AUSTIN — Texas lawmakers are warning of the damage President Trump’s proposal for a 20% tax on imports from Mexico would do to the Lone Star State.
On Thursday, Trump spokesman Sean Spicer said the president would make Mexico pay for a border wall through the tax. Trump’s aides later walked that back a bit, saying the tax was just an option. But it caused deep alarm among economists, business leaders and some elected officials on both sides of the aisle.
“It’s going to hurt U.S. industrial performance rather than help it,” said Tom Fullerton, an economist at the University of Texas at El Paso. “It’s going to increase unemployment rather than reduce it.”
Fullerton explained that most cross-border trade is between companies that often ship products back and forth multiple times, adding value each step of the way. Imposing a 20% hit on each northward step would cause severe economic dislocation, shuttering businesses on both sides of the border, he said.
“It threatens to disrupt intricate supply chains that link the two economies together,” Fullerton said.
The Texas economy, already struggling because of low energy prices, is highly dependent on trade with Mexico. According to Census Bureau figures, 33% of U.S. imports from Mexico flow through Texas, and 37% of U.S. exports to Mexico come from the Lone Star State.
Unlike the nation as a whole, Texas has a trade surplus with with Mexico. In 2015, it sent $92 billion worth of goods across the border while importing $84 billion, the Census Bureau reported.
The idea of levying a 20% import tax to pay for the border wall was floated a day after Trump signed an executive order to build the wall, while continuing to insist he’d make Mexico pay for it.
U.S. Rep. Will Hurd, R-Texas, criticized both the wall plan, and the import tax idea.
“Building a wall is the most expensive and least effective way to secure the border, so as a conservative, I don’t believe it is something that anyone should pay for,” Hurd, whose district spans 800 miles of the border, said in an email to the El Paso Times.
“Further, this tariff would be devastating to the communities in my district that rely on border trade, harmful to the thousands of U.S. companies that work hand-in-hand with Mexican companies to produce goods and services, and expensive to the millions of middle-class families who will feel the pinch as prices go up.”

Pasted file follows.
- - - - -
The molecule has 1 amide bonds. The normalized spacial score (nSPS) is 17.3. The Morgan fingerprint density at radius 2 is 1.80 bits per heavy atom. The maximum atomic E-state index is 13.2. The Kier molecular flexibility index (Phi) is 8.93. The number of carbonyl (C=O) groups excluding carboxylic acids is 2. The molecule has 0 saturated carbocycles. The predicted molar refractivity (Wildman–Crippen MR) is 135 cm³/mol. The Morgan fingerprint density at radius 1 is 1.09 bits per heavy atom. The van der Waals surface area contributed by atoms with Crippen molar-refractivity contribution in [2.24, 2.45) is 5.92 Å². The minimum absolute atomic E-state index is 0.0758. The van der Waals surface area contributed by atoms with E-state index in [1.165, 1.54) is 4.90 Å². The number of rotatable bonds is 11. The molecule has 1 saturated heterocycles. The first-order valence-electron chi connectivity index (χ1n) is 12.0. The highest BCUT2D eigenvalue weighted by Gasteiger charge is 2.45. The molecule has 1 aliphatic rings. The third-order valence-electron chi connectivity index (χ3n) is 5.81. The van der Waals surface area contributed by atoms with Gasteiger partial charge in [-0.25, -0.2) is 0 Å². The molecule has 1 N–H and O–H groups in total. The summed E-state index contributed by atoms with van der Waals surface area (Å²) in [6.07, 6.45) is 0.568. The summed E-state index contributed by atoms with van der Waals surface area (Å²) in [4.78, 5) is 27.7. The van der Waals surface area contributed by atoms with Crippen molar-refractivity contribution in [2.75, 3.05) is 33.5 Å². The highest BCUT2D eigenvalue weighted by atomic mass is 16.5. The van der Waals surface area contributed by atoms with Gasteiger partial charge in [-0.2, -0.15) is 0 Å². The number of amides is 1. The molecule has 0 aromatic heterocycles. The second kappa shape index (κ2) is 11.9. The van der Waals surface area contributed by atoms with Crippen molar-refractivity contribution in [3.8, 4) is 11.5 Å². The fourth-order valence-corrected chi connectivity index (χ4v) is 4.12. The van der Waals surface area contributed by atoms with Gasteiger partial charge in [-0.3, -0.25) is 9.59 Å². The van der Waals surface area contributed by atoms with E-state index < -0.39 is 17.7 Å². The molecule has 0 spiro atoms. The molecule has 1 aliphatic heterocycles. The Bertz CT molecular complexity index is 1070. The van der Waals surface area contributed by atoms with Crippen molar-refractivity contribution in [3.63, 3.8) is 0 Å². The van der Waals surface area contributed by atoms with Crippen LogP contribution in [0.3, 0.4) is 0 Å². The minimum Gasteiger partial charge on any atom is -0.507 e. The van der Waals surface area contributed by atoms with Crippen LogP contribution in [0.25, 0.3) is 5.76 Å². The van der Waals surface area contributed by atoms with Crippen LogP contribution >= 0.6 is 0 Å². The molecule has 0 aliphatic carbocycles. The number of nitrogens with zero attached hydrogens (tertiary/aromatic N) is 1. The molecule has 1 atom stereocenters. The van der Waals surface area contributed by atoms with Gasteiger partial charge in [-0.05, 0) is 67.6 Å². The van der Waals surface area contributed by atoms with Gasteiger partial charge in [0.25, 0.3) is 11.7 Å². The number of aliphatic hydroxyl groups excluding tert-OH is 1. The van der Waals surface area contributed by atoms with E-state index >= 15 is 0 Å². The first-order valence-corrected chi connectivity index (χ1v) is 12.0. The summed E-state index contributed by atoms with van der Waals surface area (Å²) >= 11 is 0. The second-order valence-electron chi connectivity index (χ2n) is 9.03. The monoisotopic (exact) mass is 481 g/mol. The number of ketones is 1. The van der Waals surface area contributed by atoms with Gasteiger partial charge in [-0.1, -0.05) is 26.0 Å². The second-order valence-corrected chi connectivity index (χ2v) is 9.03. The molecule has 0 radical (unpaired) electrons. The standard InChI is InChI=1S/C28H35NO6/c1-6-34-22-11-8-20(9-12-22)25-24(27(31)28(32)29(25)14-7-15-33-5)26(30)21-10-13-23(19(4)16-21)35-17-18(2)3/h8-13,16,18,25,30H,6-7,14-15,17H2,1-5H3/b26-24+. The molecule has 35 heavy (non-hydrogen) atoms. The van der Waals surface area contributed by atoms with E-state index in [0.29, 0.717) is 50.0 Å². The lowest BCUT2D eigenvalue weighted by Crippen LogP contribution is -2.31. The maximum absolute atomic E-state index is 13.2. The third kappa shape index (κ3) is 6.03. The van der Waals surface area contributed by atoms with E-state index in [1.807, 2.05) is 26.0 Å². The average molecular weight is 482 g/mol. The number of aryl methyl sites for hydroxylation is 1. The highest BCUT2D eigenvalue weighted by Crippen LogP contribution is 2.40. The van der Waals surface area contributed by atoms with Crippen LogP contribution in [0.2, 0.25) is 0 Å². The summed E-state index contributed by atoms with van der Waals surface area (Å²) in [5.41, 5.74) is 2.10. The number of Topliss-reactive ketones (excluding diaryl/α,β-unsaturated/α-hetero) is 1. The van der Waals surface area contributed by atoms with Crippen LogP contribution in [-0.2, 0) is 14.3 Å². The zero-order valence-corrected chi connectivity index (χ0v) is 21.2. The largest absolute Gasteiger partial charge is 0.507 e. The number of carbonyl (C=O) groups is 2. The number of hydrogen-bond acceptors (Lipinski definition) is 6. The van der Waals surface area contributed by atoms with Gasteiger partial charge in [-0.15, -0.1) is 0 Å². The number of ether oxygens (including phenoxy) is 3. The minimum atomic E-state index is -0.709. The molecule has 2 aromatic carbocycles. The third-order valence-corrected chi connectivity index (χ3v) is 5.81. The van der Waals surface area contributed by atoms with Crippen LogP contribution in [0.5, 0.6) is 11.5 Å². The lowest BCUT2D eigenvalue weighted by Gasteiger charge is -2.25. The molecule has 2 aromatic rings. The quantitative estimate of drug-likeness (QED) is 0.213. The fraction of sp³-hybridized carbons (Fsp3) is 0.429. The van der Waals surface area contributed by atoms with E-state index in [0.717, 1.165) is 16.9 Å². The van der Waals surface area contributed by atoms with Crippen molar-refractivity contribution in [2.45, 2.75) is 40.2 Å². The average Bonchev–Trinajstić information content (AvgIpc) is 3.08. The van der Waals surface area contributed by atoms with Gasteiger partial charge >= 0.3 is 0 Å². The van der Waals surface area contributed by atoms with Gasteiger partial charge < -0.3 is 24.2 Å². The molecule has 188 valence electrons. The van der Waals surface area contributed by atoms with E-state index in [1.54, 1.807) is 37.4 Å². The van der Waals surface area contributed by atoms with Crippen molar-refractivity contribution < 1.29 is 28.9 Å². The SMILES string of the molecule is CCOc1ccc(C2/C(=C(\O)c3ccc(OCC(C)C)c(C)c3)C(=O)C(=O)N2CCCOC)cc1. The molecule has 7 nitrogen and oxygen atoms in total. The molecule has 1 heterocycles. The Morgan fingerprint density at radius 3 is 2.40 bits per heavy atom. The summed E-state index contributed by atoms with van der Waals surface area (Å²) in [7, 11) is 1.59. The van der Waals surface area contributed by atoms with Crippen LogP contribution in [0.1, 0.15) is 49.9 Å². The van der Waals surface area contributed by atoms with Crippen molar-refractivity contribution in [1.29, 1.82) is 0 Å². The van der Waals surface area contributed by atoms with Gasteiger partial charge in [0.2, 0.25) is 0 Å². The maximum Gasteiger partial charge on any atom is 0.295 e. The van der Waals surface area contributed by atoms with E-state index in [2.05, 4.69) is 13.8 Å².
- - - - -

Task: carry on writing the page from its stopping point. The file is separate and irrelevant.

The Texas Association of Business, a trade organization, on Thursday evening said a border tax would harm the Texas economy.
“Texas’ number one trading partner by far is Mexico, and imposing a 20% tax on Mexican imports to fund a border wall would hurt the Texas economy,” Association President Chris Wallace said in a statement. “This proposal could mean a loss of jobs and a hit to state tax revenues.”
El Paso County Judge Veronica Escobar said she’s already seeing harm from a depressed Mexican peso firsthand. It has sapped the buying power of residents of neighboring Juárez, who frequently cross into El Paso to buy U.S. consumer goods, she said.
A 20% import tax would only further depress the peso — along with economies on both sides of the border, she said.
“There will be dire economic consequences to this,” she said. “They won’t only be felt in El Paso; they’ll be felt throughout the country.”
U.S. Rep. Beto O’Rourke, D-Texas, said that even if Trump ultimately abandons the proposal, damage already has been done in El Paso, where one in every four jobs relies on cross-border trade.
“It will hurt everyone,” he said. “It is a bad idea. I have heard reports that Trump is stepping back (from imposing a 20% tariff), but the suggestion … will make it harder for El Paso and Juárez to attract investments, capital and talent. It is going to be terrible.”
At least one Texas GOP leader was in favor of a version of increased taxes on imports.
In a Thursday afternoon appearance on Fox News, U.S. Rep. Kevin Brady said he supports a 20% increase on imports from around the world and using the money to slash business taxes. Brady, chairman of the House Ways and Means Committee, said it would level the playing field with other countries that he said already tax imports.
“We have to go bold because our competitors have already gone bold,” Brady said.
Other Texas Republicans were more circumspect about the possibility of taxing the imports.
The staff of Texas Sen. John Cornyn, the No. 2 Republican in the Senate, pointed to a tweet Cornyn put out.
“Many unanswered questions about proposed ‘border adjustment’ tax,” it said.